The now former Centers for Medicare and Medicaid Services Acting Administrator Andy Slavitt formally said goodbye to his colleagues Tuesday, encouraging them to be adaptable and accepting as the agency moves forward in working with new staff in the Trump Administration, including the nominee for Administrator Seema Verma.
Slavitt lauded the agency's accomplishments over the last two years as he served, including the implementation of ICD-10, the evolution of MACRA and its beginning, and a commitment to the transition to value-based care.
Below is the full text of his remarks before a CMS All-Staff Meeting on January 17, 2017:
Good afternoon and welcome.
I remember about 2 years ago coming here for the first time, sitting down with Aaron Albright at our first all-staff chat. My thoughts today come full circle to my goals and aspirations for CMS and for you -- from where we started to where we are now. But, I want to start by talking about how CMS has affected me.
CMS has been my family these last 2 years. I've been away from home, living in an apartment, away from my wife and kids. We believed this would allow me to focus on work, without the distraction of home life during the week. What I didn't see coming was how much CMS would also begin to feel like home. And it began almost instantly as everyone generously welcomed me in as if I had been here forever. I will never forget how you made me feel part of the team.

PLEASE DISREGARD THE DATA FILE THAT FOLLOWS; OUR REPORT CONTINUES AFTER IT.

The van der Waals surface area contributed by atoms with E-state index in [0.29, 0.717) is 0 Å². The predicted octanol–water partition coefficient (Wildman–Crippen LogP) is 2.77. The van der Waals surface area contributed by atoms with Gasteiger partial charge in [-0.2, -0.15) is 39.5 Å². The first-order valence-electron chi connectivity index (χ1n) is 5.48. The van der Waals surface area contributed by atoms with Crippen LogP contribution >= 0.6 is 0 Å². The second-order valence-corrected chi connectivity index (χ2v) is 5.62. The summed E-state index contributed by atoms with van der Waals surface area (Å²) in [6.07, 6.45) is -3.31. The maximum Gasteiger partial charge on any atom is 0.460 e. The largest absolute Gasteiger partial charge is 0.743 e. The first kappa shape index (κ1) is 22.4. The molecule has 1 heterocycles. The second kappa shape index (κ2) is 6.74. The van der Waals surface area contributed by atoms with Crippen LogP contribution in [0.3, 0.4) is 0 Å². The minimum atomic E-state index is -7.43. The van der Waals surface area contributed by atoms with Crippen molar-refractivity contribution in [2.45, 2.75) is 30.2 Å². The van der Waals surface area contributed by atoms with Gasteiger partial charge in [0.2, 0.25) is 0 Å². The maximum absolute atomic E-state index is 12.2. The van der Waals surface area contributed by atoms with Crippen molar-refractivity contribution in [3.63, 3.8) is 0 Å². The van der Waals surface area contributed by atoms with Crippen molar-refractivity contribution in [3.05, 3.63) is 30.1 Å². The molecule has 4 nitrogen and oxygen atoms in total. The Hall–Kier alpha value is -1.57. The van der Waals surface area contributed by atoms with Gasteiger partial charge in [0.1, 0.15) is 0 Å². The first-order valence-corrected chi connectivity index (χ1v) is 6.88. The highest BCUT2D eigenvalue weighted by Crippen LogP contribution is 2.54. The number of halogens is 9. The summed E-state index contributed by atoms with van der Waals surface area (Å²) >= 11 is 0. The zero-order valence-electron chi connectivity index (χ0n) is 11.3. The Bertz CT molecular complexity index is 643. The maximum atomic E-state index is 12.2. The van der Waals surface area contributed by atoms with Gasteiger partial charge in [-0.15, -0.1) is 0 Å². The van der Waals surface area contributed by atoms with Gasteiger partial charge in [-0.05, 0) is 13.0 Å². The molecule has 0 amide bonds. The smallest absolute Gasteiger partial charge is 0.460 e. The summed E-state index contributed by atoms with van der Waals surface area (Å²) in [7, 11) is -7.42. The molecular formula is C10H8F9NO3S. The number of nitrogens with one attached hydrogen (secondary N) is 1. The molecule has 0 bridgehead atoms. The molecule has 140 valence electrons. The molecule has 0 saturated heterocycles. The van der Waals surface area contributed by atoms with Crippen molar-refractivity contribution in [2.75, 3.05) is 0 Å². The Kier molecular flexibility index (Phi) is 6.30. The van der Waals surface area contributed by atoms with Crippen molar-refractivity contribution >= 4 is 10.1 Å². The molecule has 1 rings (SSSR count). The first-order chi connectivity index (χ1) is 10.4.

I recognized how much I had to prove in joining this family. You had all dedicated a great deal of your lives as public servants and I was just beginning. I promised myself that even though I could never match the decades so many of you have contributed here at CMS, my aim would be to try to have the impact of 20 years in the two I had ahead of me by figuring out where I could help the most and then giving it everything I had. I know I didn't succeed in everything I tried to take on, but the team here at CMS was generous and patient. You welcomed me into your offices when I visited the regions. I asked what could be done to make your work here better and you told me what mattered to you. As I did this, I got to see the impact and vitality of the work up close. I was most impressed with stories of why you have chosen to be here.